Discuss the Treatment of Justice and Mercy in Shakespeare’s Measure for Measure

Measure for Measure is a comedy, but it has tragic potentials with a slight twist of the plot. Shakespeare could have ended it as a tragedy. The deputy of the Duke, Angelo, tries to administer justice on a corrupt society. But ironically he commits the same crime for which he had sentenced Claudio to the gallows. Angelo does not show mercy on the sinner; does he deserve mercy himself? Isabella, Claudio’s sister pleads mercy to Angelo in order to save her brother’s life, but when she herself is asked to be merciful to her brother and to sacrifice her chastity for saving his life, she recoils from suggestion with hatred. How can then justice and mercy be reconciled in this world? Shakespeare designed Measure for Measure as a problem play; he wanted to try out certain contentions of his regarding the extent of human authority, the rigorousness of law, the fallibility of the human judges and above all the superiority of the principle of mercy over justice. Such themes are fit to be treated in a tragedy with due propriety and solemnity. In Measure for Measure, the atmosphere is nearly tragic from the beginning to the end, as the death-sentence hangs over Claudio’s head.

Shakespeare catches the main character, the Duke, Angelo, Isabella, and Claudio in a net of the philosophical proposition and makes the play a kind of symposium on the problem of justice and law in this world. Where even the most virtuous stoops to folly and commits a sin that abhors publicly. Is justice to be tempered with mercy? Should the rigorousness of the law be softened with a humane understanding of the weak nature of men and women? Shakespeare tests out another of his preoccupying things in this play- mercy is a superior principle of justice and that men can attain the stature of God by being more merciful than just.

The theme of justice and mercy is clearly stated in the opening scene of the play. The Duke leaves his station after having delegated his authority to Angelo, to whom he says;

“Mortality and mercy in Vienna

Live in thy tongue and heart.”

The Duke means to say that he is endowing Angelo with the authority to sentence a man to death. This is almost a divine power. Angelo is given authority over the Viennese people’s life and death. The Duke is like God himself and merciful to administer law with pitiless strictness. His deputy, Angelo, does not have the benignity and vastness of the heart that the Duke possesses. Angelo begins his work of administering the country with an iron hand. Although he was given both mercy and mortality under his power, he does not show any mercy. Angelo proclaims that all the brothels of the suburbs of Vienna would be dismantled. He is determined to put a stop to all criminal activities, particularly the sexual-offenses which are rampant in Vienna. Angelo’s action in sentencing Claudio to death is fully justified from the point of view of the law. Even Isabella pleading for saving her brother’s life does not question the legality and justness of this sentence. Angelo, in this case, has undoubtedly done an act of justice. Angelo follows the law but fails to recognize the fact that law is supposed to benefit men and that law is for men and not the other way round. Angelo does not know the spirit of the law. In his scheme of things, mercy does not have a place.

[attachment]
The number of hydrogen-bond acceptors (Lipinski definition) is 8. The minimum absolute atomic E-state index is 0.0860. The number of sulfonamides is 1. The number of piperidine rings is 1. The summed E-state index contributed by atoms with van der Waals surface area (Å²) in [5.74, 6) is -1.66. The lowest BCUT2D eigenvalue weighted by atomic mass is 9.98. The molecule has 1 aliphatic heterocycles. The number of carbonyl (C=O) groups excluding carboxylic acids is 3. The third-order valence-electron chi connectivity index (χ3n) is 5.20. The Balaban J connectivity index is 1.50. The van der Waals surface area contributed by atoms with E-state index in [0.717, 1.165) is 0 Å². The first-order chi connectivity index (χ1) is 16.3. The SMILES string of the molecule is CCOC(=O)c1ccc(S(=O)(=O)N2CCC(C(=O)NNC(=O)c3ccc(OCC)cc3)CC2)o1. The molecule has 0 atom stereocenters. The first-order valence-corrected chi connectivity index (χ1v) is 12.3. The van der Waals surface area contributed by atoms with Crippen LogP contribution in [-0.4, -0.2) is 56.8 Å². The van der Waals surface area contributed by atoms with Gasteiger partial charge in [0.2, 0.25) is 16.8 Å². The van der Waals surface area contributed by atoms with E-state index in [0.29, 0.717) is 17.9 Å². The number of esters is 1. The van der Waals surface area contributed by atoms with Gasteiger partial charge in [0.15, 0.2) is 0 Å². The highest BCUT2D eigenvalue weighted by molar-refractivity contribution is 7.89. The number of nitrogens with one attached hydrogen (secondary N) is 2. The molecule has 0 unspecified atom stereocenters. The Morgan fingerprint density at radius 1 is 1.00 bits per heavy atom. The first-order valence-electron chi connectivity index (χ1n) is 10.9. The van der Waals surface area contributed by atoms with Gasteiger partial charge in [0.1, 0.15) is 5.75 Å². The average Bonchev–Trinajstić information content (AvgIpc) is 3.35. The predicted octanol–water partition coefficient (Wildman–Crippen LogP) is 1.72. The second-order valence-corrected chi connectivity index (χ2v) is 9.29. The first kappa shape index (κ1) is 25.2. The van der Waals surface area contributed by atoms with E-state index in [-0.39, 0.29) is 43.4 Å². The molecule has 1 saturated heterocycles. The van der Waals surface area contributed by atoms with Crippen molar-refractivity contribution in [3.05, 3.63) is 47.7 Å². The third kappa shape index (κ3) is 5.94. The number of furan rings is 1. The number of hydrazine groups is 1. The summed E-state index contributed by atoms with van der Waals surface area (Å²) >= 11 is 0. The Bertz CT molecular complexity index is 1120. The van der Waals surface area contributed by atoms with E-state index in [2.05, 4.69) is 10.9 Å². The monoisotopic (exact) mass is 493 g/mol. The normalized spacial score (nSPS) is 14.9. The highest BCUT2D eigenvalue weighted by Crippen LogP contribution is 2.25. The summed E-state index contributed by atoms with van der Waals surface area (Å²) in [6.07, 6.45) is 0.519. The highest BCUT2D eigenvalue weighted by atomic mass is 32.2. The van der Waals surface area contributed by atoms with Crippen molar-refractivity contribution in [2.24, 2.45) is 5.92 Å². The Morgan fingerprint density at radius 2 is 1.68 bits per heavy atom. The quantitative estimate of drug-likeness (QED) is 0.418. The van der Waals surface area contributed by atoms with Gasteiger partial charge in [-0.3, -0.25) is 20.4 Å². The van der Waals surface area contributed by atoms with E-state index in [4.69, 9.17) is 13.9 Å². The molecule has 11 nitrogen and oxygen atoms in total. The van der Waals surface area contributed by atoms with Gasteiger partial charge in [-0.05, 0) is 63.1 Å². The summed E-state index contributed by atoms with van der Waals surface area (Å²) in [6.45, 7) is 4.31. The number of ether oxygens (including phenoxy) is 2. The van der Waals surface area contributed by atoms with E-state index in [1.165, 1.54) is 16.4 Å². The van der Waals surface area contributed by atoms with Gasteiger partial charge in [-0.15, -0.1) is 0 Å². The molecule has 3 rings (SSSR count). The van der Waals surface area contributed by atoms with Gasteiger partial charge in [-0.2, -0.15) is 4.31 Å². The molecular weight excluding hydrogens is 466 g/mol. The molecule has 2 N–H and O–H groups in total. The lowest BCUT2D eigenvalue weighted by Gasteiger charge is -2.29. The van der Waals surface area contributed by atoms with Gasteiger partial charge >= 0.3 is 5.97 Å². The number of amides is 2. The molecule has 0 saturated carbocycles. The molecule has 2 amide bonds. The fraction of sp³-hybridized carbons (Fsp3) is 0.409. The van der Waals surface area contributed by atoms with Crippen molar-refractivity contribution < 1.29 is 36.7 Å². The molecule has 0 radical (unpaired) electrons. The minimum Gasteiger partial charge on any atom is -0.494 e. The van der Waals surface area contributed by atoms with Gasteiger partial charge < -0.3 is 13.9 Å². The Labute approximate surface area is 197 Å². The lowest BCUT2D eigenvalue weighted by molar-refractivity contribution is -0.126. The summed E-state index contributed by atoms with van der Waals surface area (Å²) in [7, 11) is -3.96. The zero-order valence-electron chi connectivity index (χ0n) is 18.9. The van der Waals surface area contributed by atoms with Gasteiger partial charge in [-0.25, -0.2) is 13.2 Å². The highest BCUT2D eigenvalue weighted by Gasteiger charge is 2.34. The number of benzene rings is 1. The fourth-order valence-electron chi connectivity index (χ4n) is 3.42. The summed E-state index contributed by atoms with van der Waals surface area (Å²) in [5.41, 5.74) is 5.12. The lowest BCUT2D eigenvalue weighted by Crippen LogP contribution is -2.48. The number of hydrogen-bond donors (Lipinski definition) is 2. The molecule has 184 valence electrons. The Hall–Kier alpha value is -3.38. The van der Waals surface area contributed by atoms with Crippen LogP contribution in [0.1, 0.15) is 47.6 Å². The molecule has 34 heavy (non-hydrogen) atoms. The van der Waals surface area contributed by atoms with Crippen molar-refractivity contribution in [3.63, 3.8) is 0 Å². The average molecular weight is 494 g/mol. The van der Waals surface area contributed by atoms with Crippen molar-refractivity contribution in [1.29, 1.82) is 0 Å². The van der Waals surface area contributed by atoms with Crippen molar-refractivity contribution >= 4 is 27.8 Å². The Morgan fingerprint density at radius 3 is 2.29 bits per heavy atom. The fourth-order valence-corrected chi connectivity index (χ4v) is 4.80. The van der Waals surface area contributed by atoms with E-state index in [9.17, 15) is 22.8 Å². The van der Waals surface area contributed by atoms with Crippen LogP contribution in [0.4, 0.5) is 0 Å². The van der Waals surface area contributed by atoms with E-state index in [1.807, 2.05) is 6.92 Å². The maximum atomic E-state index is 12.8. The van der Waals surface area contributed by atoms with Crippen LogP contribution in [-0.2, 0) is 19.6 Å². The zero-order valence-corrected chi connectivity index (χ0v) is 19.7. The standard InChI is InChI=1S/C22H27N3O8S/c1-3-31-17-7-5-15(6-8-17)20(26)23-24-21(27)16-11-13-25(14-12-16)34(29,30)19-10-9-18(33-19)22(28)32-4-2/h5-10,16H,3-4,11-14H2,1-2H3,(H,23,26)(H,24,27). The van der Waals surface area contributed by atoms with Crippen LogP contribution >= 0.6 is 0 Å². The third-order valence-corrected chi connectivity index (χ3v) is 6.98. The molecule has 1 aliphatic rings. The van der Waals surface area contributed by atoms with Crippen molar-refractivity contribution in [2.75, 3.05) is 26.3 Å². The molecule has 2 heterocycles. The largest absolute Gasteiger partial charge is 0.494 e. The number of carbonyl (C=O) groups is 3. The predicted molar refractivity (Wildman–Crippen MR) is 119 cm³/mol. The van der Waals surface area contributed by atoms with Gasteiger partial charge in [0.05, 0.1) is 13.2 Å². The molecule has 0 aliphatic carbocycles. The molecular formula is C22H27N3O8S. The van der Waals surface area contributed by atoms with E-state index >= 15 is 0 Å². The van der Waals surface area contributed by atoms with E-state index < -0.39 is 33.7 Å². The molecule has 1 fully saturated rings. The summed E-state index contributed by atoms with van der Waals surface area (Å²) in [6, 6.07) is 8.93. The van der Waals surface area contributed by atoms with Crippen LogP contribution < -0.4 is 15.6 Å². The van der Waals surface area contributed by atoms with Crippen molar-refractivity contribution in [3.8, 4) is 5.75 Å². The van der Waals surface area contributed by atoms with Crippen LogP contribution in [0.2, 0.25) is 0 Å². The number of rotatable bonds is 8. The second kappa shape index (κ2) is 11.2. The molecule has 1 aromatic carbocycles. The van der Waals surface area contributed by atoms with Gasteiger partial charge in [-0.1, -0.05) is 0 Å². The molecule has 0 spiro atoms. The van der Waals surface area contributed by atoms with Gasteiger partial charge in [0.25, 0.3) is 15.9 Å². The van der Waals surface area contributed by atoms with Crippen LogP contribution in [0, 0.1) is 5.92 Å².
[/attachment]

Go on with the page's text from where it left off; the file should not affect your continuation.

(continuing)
The encounter between Angelo and Isabella, in Act-1, Scene-II, becomes a wrestling between two opposing conception of justice- both equally strong and both to a large extent justified Angelo. Clings to the need for law in a loose and corrupt country:-

“We must not make a scarecrow of the law,

Setting it up to fear the birds of prey,

And let it keep one shape till custom make it

Their perch and not their terror.

                                                           (Act-2, Scene-1)

Isabella, on the other hand, stresses the need for mercy in administering justice. Justice should be tempered with mercy because God himself is merciful. If God were too strict in administering punishment, none could escape, not even a man like Angelo. The encounter takes the shape of a verbal battle between two equally gifted advocates. Isabella’s arguments in favor of mercy are grounded in the Christian doctrine of mercy and forgiveness. She also uses a secular argument like the following:

“No ceremony that to great one’s longs,

Not the king’s crown, nor the deputed sword,

The marshal’s truncheon, nor the judge’s robe,

Become them with one half so good a grace”

                                                            (Act-2 Scene-II)

The battle of wit that goes on between Isabella and Angelo rages on in the second interview. Also this time Angelo takes the upper hand and pushes Isabella into a tight corner. By suggesting that she herself is being merciless to her brother, she herself is now proving tyrannical towards her brother by not surrounding her virginity in order to save her brother’s life.

In the last scene of the play, mercy comes with a big bang. The Duke was merciful who takes back his power from Angelo. And with God-like sagacity, administers justice. He at first sentences Angelo to death, for having violated Mariana and also for having broken his promise to Isabella. Isabella now pleads for the Duke’s mercy in order to save Angelo’s life. The Duke relents and forgives Angelo after ordering Angelo that he would marry Mariana by being sure with that Claudio is after all alive. The play thus shows the triumph of mercy over justice.

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